Home Industry and Commerce Commercial The Printing Dispute

The Printing Dispute

June 1959

South Yorkshire Times June 20, 1959

The Printing Dispute

As we go prematurely to press because of the printing industry dispute a break in publication of the “South Yorkshire Times” Series seems imminent, our own relationship with our employees remains a happy one, but the general situation points to a withdrawal of union labour, in which we be involved, this week-end. We regret very much the inconvenience and loss liable to be suffered by readers, advertisers and our own employees should this happen.

The dispute centres round the printing unions’ claim for a ten per cent, wage increase, a three and a half hours cut in the working week and other concessions.

Total effects of these will be to raise labour costs by 20 to 25%. The basic wage claim alone amounts to an extra 22 shillings to 25 shillings a week.

The employers cannot afford such claims but have offered a 2 ½  per cent wage increase and a one hour cut in the working week. To keep production cost competitive they have also asked union leaders to co-operate in removing wasteful restrictive practices and generally increasing efficiency. The unions have rejcted these offers, only conceding the spreading of their full demands over two years. They will only discuss efficiency after their claims have been settled. They have declined to use the conciliation machinery within the industry and have re-fused to allow the dispute to be submitted to arbitration, a solution to which the employers would agree.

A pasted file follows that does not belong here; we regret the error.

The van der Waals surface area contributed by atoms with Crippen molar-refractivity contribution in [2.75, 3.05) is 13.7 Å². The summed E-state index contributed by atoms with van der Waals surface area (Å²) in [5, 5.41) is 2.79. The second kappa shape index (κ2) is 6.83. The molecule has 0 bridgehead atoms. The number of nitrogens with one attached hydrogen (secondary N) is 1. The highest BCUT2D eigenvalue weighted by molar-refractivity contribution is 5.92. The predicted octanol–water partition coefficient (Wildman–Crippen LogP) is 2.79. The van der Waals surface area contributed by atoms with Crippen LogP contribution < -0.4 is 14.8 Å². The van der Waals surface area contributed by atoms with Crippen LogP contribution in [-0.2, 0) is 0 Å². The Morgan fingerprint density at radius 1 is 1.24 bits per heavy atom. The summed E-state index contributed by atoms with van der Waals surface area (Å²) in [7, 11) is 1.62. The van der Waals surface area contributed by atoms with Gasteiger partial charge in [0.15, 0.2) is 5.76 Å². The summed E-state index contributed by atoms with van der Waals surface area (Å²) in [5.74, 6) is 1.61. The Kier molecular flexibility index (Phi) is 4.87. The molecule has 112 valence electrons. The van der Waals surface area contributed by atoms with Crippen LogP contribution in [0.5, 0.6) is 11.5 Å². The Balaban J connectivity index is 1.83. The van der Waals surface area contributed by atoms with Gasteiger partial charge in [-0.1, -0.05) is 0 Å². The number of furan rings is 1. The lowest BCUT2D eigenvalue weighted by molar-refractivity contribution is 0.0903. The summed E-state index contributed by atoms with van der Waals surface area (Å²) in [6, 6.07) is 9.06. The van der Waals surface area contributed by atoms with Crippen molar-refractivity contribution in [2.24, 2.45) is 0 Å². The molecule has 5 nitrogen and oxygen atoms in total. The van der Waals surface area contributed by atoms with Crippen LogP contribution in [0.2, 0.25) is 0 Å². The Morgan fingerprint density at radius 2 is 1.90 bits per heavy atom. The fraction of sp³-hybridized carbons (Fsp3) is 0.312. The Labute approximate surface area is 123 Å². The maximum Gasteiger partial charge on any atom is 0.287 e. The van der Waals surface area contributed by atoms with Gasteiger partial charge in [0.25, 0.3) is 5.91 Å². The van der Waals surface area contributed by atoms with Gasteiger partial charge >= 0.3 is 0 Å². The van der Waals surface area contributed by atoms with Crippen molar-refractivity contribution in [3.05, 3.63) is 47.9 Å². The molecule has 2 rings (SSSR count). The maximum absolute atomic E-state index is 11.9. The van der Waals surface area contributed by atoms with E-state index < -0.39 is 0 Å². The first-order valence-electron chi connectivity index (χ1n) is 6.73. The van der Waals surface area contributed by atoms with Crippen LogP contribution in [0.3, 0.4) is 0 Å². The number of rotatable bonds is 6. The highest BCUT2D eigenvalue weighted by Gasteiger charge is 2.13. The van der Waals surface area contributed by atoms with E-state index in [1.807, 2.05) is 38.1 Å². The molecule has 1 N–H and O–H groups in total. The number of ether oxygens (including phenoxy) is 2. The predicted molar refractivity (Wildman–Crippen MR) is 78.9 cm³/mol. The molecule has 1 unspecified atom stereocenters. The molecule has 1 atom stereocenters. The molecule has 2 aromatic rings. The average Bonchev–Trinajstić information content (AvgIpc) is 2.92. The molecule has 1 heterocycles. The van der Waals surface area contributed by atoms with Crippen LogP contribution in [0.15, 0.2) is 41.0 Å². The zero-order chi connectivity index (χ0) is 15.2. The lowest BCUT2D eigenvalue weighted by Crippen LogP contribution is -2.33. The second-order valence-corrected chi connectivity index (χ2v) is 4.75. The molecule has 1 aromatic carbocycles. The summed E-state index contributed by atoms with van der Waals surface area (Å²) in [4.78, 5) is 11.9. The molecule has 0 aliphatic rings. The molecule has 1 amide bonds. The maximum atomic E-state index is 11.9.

In the face of an overtime ban and (in some instances) a policy of non-co-operation many firms gave notice to re-engage their employees on a day-to-day basis. In refusing the employment still open to them the unions have intimated that their members would be withdrawn in reply to this step. In an industry which has for years enjoyed good industrial relationships it is a thousand pities that a stoppage should arise when arbitration could he used to resolve differences. Strikes are always followed by settlements. In nine cases out of ten (and this is one) they could just as well be settled before as after, by arbitration if not by negotiation.